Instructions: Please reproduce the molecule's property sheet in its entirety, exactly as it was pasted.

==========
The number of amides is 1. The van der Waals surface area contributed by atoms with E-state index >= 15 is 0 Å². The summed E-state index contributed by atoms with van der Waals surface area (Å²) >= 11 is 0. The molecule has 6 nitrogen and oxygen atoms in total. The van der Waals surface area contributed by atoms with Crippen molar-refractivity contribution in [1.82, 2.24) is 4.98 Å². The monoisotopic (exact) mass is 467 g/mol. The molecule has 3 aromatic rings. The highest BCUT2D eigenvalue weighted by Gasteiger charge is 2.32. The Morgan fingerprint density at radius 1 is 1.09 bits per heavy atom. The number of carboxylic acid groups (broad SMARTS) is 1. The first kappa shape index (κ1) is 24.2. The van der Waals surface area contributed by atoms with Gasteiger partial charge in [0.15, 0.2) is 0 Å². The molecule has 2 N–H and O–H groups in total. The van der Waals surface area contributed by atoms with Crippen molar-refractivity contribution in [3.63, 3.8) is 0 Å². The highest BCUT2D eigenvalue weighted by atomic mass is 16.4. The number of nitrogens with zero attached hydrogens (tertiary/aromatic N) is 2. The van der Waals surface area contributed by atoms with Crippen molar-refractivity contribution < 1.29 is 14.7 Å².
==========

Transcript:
The number of amides is 1. The van der Waals surface area contributed by atoms with E-state index >= 15 is 0 Å². The summed E-state index contributed by atoms with van der Waals surface area (Å²) >= 11 is 0. The molecule has 6 nitrogen and oxygen atoms in total. The van der Waals surface area contributed by atoms with Crippen molar-refractivity contribution in [1.82, 2.24) is 4.98 Å². The monoisotopic (exact) mass is 467 g/mol. The molecule has 3 aromatic rings. The highest BCUT2D eigenvalue weighted by Gasteiger charge is 2.32. The Morgan fingerprint density at radius 1 is 1.09 bits per heavy atom. The number of carboxylic acid groups (broad SMARTS) is 1. The first kappa shape index (κ1) is 24.2. The van der Waals surface area contributed by atoms with Gasteiger partial charge in [0.15, 0.2) is 0 Å². The molecule has 2 N–H and O–H groups in total. The van der Waals surface area contributed by atoms with Crippen molar-refractivity contribution in [3.63, 3.8) is 0 Å². The highest BCUT2D eigenvalue weighted by atomic mass is 16.4. The number of nitrogens with zero attached hydrogens (tertiary/aromatic N) is 2. The van der Waals surface area contributed by atoms with Crippen molar-refractivity contribution < 1.29 is 14.7 Å².